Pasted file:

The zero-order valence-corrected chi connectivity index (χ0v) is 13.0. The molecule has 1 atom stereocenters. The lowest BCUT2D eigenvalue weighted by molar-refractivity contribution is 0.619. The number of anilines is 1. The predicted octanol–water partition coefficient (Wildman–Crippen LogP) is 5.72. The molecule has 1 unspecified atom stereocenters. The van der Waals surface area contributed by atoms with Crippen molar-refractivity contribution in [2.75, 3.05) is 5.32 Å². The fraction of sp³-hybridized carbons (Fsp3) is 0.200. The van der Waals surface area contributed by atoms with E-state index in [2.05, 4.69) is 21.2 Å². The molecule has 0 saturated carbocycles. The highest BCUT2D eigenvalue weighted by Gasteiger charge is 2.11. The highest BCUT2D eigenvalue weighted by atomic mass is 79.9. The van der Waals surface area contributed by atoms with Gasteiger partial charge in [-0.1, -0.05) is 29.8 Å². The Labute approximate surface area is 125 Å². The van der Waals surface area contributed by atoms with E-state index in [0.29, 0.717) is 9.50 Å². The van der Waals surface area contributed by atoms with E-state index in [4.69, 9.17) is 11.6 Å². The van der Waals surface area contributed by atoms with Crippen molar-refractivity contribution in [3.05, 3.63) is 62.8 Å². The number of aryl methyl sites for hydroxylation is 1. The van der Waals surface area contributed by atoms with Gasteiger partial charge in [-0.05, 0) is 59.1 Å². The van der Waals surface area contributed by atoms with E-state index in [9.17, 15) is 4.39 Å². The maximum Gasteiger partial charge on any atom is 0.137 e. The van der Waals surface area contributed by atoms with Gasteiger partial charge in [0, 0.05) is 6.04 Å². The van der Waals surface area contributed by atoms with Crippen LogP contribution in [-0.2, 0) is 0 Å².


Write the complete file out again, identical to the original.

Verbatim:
The zero-order valence-corrected chi connectivity index (χ0v) is 13.0. The molecule has 1 atom stereocenters. The lowest BCUT2D eigenvalue weighted by molar-refractivity contribution is 0.619. The number of anilines is 1. The predicted octanol–water partition coefficient (Wildman–Crippen LogP) is 5.72. The molecule has 1 unspecified atom stereocenters. The van der Waals surface area contributed by atoms with Crippen molar-refractivity contribution in [2.75, 3.05) is 5.32 Å². The fraction of sp³-hybridized carbons (Fsp3) is 0.200. The van der Waals surface area contributed by atoms with E-state index in [2.05, 4.69) is 21.2 Å². The molecule has 0 saturated carbocycles. The highest BCUT2D eigenvalue weighted by Gasteiger charge is 2.11. The highest BCUT2D eigenvalue weighted by atomic mass is 79.9. The van der Waals surface area contributed by atoms with Gasteiger partial charge in [-0.1, -0.05) is 29.8 Å². The Labute approximate surface area is 125 Å². The van der Waals surface area contributed by atoms with E-state index in [0.29, 0.717) is 9.50 Å². The van der Waals surface area contributed by atoms with E-state index in [4.69, 9.17) is 11.6 Å². The van der Waals surface area contributed by atoms with Crippen molar-refractivity contribution in [3.05, 3.63) is 62.8 Å². The number of aryl methyl sites for hydroxylation is 1. The van der Waals surface area contributed by atoms with Gasteiger partial charge in [-0.05, 0) is 59.1 Å². The van der Waals surface area contributed by atoms with E-state index in [9.17, 15) is 4.39 Å². The maximum Gasteiger partial charge on any atom is 0.137 e. The van der Waals surface area contributed by atoms with Gasteiger partial charge in [0, 0.05) is 6.04 Å². The van der Waals surface area contributed by atoms with Crippen LogP contribution in [-0.2, 0) is 0 Å².